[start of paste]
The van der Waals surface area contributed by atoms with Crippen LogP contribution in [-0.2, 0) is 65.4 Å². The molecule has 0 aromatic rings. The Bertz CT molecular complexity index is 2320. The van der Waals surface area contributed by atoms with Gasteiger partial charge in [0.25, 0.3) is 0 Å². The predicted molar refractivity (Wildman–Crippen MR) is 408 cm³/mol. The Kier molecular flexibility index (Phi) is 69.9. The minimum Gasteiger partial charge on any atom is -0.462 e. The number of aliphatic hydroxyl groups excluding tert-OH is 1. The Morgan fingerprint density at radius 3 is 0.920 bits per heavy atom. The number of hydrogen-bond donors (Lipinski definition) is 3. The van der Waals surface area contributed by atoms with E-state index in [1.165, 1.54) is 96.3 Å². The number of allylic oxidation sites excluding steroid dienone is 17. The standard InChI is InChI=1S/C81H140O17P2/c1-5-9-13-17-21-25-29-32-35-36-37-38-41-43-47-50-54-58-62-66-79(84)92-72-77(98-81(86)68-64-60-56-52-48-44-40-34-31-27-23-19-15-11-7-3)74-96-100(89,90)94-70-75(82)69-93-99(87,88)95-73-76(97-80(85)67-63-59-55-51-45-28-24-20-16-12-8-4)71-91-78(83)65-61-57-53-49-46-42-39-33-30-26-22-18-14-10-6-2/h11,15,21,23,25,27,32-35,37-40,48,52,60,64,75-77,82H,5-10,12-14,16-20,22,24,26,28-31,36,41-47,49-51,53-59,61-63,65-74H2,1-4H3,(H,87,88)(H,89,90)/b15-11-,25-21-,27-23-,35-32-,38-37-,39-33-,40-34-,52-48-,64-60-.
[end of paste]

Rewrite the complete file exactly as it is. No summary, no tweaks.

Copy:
The van der Waals surface area contributed by atoms with Crippen LogP contribution in [-0.2, 0) is 65.4 Å². The molecule has 0 aromatic rings. The Bertz CT molecular complexity index is 2320. The van der Waals surface area contributed by atoms with Gasteiger partial charge in [0.25, 0.3) is 0 Å². The predicted molar refractivity (Wildman–Crippen MR) is 408 cm³/mol. The Kier molecular flexibility index (Phi) is 69.9. The minimum Gasteiger partial charge on any atom is -0.462 e. The number of aliphatic hydroxyl groups excluding tert-OH is 1. The Morgan fingerprint density at radius 3 is 0.920 bits per heavy atom. The number of hydrogen-bond donors (Lipinski definition) is 3. The van der Waals surface area contributed by atoms with E-state index in [1.165, 1.54) is 96.3 Å². The number of allylic oxidation sites excluding steroid dienone is 17. The standard InChI is InChI=1S/C81H140O17P2/c1-5-9-13-17-21-25-29-32-35-36-37-38-41-43-47-50-54-58-62-66-79(84)92-72-77(98-81(86)68-64-60-56-52-48-44-40-34-31-27-23-19-15-11-7-3)74-96-100(89,90)94-70-75(82)69-93-99(87,88)95-73-76(97-80(85)67-63-59-55-51-45-28-24-20-16-12-8-4)71-91-78(83)65-61-57-53-49-46-42-39-33-30-26-22-18-14-10-6-2/h11,15,21,23,25,27,32-35,37-40,48,52,60,64,75-77,82H,5-10,12-14,16-20,22,24,26,28-31,36,41-47,49-51,53-59,61-63,65-74H2,1-4H3,(H,87,88)(H,89,90)/b15-11-,25-21-,27-23-,35-32-,38-37-,39-33-,40-34-,52-48-,64-60-.